is an international photographer, born and raised in Central Kentucky. After receiving her Masters Degree in New Media Photojournalism from the Corcoran College of Art she moved to Japan for two years to practice photojournalism under the Ishibashi Zaidan Fellowship with Nagoya University. She is currently living and working in Moldova and shooting a long-term documentary project on former Stalinist Era deportees from Moldova.
Those who were deported under Stalinist Soviet oppression from Moldova as children with their families to the Eastern Soviet States are now living in the twilight years of their lives with the memories of their deportation still ingrained in their minds. “Those Who Remain” looks at the personal histories of those who were deported during the massive Stalinist state repression of Moldova as a way to provide a platform for sharing and exploring the issues and history of the deportations on a national and international level. While the deportees had their voices striped from them under Stalinism, they are now speaking not only to their own experiences but also to the experiences of former deportees who are no longer with us. Not only did hundreds of thousands of people die as deportees, but in Moldova, after deportees were liberated and free to return to their country they were systematically silenced and shamed for their history and the oppression they experienced. Only recently has Moldova been willing to look at their history and speak about it on a countrywide level. Many deportees are not just speaking for themselves; they are bearing witness to the trauma of their parents. I want to share this story without bias, in a truthful, genuine manner and in a way that gives deportees back the voices that they had stripped from them.
Not only is this project looking to give a voice to former deportees, it is looking at what it means to photograph memory. How can a photographer and their subject convey the feelings of memory rather than simply showing archival objects or daily life photographs? Throughout this entire project we are moving between the past and the present and trying to understand what experience is in memory and how that is changing in our ever digitizing world. How does the fading event of the deportations affect people today and how can we bring the analogue memories of the deportees together with the digital experiences of today’s citizens?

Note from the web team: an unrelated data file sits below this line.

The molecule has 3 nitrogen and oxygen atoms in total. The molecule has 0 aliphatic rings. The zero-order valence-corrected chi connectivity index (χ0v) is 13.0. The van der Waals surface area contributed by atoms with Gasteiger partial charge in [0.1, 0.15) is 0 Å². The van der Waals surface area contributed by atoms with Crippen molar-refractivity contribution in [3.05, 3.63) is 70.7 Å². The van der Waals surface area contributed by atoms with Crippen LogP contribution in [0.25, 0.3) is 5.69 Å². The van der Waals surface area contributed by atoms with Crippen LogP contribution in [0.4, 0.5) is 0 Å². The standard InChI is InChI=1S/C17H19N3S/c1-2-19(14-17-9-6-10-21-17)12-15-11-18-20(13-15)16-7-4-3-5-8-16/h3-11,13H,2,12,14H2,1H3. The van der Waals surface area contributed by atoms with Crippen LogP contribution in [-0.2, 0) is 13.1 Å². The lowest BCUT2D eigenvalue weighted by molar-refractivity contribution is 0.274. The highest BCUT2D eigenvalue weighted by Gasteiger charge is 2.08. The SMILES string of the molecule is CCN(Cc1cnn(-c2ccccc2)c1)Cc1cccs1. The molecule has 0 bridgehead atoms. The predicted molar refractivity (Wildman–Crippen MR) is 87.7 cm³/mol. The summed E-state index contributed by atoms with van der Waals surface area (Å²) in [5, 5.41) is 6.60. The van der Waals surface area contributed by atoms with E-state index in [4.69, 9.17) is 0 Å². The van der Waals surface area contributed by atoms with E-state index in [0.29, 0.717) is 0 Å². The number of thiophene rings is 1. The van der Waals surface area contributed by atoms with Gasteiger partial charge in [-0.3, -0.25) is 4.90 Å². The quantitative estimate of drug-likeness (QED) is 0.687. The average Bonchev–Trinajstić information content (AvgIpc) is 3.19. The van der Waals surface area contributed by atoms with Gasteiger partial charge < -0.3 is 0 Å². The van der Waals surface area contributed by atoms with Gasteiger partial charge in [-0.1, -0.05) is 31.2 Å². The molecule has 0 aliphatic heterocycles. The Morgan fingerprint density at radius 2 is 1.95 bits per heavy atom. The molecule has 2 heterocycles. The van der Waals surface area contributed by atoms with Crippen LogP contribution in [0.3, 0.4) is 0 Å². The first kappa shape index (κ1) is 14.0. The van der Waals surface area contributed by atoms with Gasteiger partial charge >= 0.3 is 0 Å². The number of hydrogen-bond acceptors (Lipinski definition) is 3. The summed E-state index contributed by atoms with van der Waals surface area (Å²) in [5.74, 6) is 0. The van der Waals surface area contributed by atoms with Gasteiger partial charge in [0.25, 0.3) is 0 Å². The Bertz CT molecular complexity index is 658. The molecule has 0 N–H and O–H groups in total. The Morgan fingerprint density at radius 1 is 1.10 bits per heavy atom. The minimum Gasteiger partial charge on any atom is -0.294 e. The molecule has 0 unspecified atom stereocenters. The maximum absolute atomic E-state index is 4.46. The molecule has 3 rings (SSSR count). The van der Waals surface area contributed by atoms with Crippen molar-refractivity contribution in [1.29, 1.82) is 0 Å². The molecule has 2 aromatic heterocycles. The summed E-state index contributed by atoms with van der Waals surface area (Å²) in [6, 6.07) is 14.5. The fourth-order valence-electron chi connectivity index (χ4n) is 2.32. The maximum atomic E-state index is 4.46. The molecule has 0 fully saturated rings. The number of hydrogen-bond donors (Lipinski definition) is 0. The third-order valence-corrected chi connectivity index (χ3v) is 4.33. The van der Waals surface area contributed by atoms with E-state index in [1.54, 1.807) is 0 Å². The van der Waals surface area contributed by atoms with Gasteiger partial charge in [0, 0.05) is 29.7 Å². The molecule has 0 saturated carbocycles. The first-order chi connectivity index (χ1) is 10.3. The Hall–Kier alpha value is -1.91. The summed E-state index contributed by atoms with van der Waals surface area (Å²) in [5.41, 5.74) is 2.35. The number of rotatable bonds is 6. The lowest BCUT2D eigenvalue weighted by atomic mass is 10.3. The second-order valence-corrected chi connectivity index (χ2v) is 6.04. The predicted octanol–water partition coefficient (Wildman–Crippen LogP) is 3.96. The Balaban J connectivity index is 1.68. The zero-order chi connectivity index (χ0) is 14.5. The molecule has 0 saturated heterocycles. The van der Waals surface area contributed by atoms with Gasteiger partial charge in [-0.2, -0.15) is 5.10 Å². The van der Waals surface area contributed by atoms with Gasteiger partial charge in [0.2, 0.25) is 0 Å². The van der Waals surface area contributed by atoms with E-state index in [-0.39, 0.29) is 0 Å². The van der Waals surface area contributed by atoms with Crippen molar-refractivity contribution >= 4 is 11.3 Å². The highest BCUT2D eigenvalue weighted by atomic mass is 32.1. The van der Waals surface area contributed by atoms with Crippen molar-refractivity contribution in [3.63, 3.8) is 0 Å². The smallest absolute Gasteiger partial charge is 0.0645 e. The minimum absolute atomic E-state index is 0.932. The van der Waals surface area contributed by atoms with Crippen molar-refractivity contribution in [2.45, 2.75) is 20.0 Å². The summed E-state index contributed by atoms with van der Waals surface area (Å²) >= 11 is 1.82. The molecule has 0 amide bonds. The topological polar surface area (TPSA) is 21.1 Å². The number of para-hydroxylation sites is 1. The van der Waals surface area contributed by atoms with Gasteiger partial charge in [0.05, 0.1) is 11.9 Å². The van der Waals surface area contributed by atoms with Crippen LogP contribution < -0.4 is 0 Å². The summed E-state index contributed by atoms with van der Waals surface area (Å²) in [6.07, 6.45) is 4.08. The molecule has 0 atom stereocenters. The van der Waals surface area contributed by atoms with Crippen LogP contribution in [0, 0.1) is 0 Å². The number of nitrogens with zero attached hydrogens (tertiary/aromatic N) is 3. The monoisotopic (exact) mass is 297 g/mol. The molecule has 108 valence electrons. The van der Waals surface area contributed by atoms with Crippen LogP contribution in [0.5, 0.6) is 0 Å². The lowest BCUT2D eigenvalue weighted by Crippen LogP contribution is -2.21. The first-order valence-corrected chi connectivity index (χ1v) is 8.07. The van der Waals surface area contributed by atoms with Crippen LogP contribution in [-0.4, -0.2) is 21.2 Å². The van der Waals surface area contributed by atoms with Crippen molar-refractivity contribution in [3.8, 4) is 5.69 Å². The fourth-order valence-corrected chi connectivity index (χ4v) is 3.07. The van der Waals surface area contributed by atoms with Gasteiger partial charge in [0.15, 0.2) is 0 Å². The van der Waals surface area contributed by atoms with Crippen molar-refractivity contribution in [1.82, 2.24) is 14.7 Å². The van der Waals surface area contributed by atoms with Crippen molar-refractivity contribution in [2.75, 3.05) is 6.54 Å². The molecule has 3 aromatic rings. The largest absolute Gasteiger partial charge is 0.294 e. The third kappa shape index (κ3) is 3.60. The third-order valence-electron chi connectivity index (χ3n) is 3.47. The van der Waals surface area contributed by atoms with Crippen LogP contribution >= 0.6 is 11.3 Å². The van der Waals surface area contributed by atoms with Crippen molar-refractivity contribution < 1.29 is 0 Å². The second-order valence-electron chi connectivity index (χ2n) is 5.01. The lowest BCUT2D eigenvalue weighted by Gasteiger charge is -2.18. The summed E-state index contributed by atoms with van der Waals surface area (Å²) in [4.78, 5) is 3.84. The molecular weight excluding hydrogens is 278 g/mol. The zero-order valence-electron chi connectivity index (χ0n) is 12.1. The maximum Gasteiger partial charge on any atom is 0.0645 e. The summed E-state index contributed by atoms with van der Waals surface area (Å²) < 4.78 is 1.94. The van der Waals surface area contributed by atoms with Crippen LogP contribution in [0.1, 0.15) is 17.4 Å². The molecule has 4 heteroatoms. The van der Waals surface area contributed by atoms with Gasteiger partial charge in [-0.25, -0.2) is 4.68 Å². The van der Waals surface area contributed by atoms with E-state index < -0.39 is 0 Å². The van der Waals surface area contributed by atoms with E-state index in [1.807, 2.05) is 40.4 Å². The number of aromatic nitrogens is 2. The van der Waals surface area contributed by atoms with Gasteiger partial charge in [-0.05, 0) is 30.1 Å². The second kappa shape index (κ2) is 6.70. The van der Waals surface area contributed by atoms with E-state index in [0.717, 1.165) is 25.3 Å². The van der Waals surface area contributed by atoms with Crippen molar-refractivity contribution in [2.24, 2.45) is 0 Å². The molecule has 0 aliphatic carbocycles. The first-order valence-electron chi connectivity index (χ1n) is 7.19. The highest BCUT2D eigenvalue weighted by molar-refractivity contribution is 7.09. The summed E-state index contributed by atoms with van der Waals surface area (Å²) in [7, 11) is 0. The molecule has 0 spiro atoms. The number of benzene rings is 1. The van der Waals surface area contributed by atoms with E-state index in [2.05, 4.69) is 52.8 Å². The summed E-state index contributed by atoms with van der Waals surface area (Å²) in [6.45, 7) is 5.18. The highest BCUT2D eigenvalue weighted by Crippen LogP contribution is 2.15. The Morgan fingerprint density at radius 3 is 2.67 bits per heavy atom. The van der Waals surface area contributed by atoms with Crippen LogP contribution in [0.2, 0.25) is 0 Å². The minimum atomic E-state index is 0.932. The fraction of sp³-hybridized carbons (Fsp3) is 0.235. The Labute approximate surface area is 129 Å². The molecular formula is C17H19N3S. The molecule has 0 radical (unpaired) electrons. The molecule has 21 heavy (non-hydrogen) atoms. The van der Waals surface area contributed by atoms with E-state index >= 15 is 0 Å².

Clary is currently running an Indiegogo campaign to promote the project. Check it out!
Bunica Pasha sits in the evening as we talk about her life. She is frequently very sad and moved to tears. We discuss her life in Kazahkstan and her memories jump from the distant to the more recent as she tells me the day that she requested Bunica Ana and her family to take her in and let her be part of their family. She can no longer walk due to extreme leg pain and is confined to her one room in the small separate house she and Bunica Ana share. Bunica Pash is typically unseen and unknown in the village due to her disability, so I was surprised to find another woman who knew about her situation. She mentioned to me, “Pasha used to be so beautiful. It is such a pity she that is as sick as she is. She used to be so active.”
A family portrait of the Graur women when they were deported to Kazakhstan, Ana, Pasha and Maria with their mother, Maruşca, sitting in front of them.
Bunica Ana sits in the family kitchen as she prepares coltunasi, a traditional Moldovan dumpling, in the dead of winter. I see that she is staring quietly into nothing and I ask her what she is thinking about. She responds simply with, “My sister, my daughter in Italy, my brother who died. I am remembering my family.” As we talk more and she laments her age, I joke that she is still young. We laugh together and she later says, “I don’t know if I was ever young. My childhood was so sad, I don’t think I was a child then.”
Bunica Ana climbs through the village of Vadeni as she traces the steps of her childhood in the village before she was deported.
Many Moldovan men joined the armed forces in their youth. Ana and Pasha’s brother, Andre, was no different. Many men ended up joining the military forces of the very country that was oppressing their family.
Over the Orthodox Christmas holiday, or ‘Old Christmas’ as it is sometimes called, the local priest will travel to each home in the village and bless the residents. Bunica Pasha cries and kisses the priest’s hand as he gives her a blessing. She regularly gets very emotional when he visits, not only because she can realise her religious needs, but also because he is a relative of the family and she is happy to see her family.
Ion Postica’s wife, Nina, who was also a deportee born in Siberia, holds up a photo of Ion and his siblings that was taken in Siberia at the time of his deportation.
Ion and Nina regularly spend the afternoons with their grandson Danu.
Archive photo of Nina Postica’s father was part of the Romanian army. I asked about his history before he had been arrested. Nina said he didn’t talk about what happened. It was dangerous for the family to talk about his life before the deportations, both in the home and in society. Nina doesn’t know what was written on the back of the photograph.
Nina Postica puts a candle in the earth in front of her parent’s grave site for pastele blajinilor, a part of Easter in Moldova where families go to visit their relatives grave sites and give offerings and pray.
In Moldova, the orthodox tradition has a holiday called Pastele Blajinilor. Nina and her family go to visit her brother and mother in her parents home village of Nemteni on the border with Romania.